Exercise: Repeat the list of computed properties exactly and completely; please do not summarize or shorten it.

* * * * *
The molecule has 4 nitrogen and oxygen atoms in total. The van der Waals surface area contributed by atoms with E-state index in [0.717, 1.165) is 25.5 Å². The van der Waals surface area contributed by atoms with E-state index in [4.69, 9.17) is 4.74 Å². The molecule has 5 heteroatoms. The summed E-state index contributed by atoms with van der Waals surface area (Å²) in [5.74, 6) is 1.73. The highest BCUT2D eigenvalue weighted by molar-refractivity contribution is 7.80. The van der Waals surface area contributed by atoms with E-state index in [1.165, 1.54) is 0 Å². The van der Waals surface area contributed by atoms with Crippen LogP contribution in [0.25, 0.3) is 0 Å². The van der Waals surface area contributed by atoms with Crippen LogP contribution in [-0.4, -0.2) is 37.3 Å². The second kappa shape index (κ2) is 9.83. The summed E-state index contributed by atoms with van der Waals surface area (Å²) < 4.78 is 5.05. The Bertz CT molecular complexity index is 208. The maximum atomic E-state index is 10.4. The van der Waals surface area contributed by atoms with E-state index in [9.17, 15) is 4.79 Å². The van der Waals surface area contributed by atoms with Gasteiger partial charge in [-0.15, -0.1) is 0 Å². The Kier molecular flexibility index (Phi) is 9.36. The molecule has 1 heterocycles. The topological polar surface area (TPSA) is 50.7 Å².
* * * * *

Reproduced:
The molecule has 4 nitrogen and oxygen atoms in total. The van der Waals surface area contributed by atoms with E-state index in [0.717, 1.165) is 25.5 Å². The van der Waals surface area contributed by atoms with E-state index in [4.69, 9.17) is 4.74 Å². The molecule has 5 heteroatoms. The summed E-state index contributed by atoms with van der Waals surface area (Å²) in [5.74, 6) is 1.73. The highest BCUT2D eigenvalue weighted by molar-refractivity contribution is 7.80. The van der Waals surface area contributed by atoms with E-state index in [1.165, 1.54) is 0 Å². The van der Waals surface area contributed by atoms with Crippen LogP contribution in [0.25, 0.3) is 0 Å². The van der Waals surface area contributed by atoms with Crippen LogP contribution in [-0.4, -0.2) is 37.3 Å². The second kappa shape index (κ2) is 9.83. The summed E-state index contributed by atoms with van der Waals surface area (Å²) < 4.78 is 5.05. The Bertz CT molecular complexity index is 208. The maximum atomic E-state index is 10.4. The van der Waals surface area contributed by atoms with E-state index in [9.17, 15) is 4.79 Å². The van der Waals surface area contributed by atoms with Gasteiger partial charge in [-0.15, -0.1) is 0 Å². The Kier molecular flexibility index (Phi) is 9.36. The molecule has 1 heterocycles. The topological polar surface area (TPSA) is 50.7 Å².